jeanpierreda at gmail.com
Fri Mar 2 13:56:33 CET 2012
On Fri, Mar 2, 2012 at 6:07 AM, David Townshend <aquavitae69 at gmail.com> wrote:
> That was just a quick example of another approach to the problem. Sure,
> there are some issues to work out, but I don't believe this is an
> insurmountable problem.
Nor do I. I was attempting to offer constructive criticism on the
basis that this is a serious suggestion, and deserves attention. Sorry
that I gave the wrong impression.
> Once again, I'm sure we could find a way around this. Perhaps it would also
> be acceptable to define the compare function inside the docstring, or in
> this case inside a rst comment.
I mentioned it earlier, but I think you missed it: I was actually
thinking inside the doctest itself. Your system of global assignment
works as-is if you do it inside the doctests themselves (except for
threads, but who runs doctests in multiple threads? gah!)
> So what about, say, a defaultdict or a WeakSet? What exactly would a naive
> user expect?
WeakSets shouldn't be tested like this, their contents are
nondeterministic. Any expectations can be broken by unfortunate race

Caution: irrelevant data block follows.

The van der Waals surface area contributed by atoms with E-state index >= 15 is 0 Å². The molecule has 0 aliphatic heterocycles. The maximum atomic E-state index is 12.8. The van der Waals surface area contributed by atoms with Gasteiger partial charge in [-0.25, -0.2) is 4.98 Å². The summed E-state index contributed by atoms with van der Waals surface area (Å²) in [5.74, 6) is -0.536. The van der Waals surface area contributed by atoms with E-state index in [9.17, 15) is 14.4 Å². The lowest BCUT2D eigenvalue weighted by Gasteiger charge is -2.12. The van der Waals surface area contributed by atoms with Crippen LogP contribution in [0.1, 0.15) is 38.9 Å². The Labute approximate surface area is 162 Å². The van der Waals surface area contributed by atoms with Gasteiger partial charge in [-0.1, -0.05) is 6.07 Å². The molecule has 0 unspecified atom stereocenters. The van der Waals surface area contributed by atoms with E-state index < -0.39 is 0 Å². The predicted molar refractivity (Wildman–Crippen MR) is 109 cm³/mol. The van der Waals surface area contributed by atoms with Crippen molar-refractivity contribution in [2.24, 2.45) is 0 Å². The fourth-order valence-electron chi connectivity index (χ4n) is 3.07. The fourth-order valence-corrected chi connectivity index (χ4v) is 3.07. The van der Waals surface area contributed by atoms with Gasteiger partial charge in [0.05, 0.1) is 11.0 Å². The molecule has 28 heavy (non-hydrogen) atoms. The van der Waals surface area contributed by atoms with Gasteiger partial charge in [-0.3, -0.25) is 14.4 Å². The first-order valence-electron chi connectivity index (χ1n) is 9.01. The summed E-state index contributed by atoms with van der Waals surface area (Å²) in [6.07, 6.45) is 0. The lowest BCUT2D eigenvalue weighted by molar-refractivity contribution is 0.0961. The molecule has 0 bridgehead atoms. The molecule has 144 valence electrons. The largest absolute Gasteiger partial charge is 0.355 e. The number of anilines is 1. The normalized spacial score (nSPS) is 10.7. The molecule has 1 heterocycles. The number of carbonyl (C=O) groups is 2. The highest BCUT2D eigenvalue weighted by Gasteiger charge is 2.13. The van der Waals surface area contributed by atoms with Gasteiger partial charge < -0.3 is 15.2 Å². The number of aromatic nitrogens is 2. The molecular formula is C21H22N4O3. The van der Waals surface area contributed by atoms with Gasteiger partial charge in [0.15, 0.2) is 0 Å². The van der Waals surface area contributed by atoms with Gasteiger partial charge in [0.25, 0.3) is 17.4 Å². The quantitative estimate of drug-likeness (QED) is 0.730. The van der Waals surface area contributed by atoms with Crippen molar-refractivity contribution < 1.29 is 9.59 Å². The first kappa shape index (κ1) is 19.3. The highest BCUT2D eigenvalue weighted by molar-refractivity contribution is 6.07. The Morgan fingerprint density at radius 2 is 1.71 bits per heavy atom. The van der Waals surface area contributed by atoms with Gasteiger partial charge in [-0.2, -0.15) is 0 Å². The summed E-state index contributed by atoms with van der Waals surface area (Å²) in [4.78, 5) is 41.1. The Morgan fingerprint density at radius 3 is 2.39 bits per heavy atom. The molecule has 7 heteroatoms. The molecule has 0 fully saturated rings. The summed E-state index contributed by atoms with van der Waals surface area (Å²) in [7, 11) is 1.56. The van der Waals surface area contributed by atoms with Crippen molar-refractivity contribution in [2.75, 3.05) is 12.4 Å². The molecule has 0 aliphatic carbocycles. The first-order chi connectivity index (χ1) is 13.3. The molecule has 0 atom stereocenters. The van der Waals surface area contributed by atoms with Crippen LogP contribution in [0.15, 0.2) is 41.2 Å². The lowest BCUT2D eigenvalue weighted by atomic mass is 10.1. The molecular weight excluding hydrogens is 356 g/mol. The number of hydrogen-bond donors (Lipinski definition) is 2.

conditions, and there is no way around this. Sometimes users might
expect the impossible, but what they expect is irrelevant in such a
case. So forget WeakSets.
I think that a naive user would expect, w.r.t. all these things, that
he copy-pasted a shell session, it would "just work". Where we can fix
doctest to align with such lofty expectations, at least in the common
cases -- such as with dicts and defaultdicts and so on -- is it really
Or, for a different argument -- surely, if the natural way to write an
example in a tutorial is to show a dict as a return value, then we
should be able to test that with minimal fuss? Doctest is supposed to
serve the documentation, not the other way around; and the harder
things are, the higher the barrier to entry is, and the fewer people
actually do it. Because testing is important, it's important that
testing be as easy as reasonable and possible.
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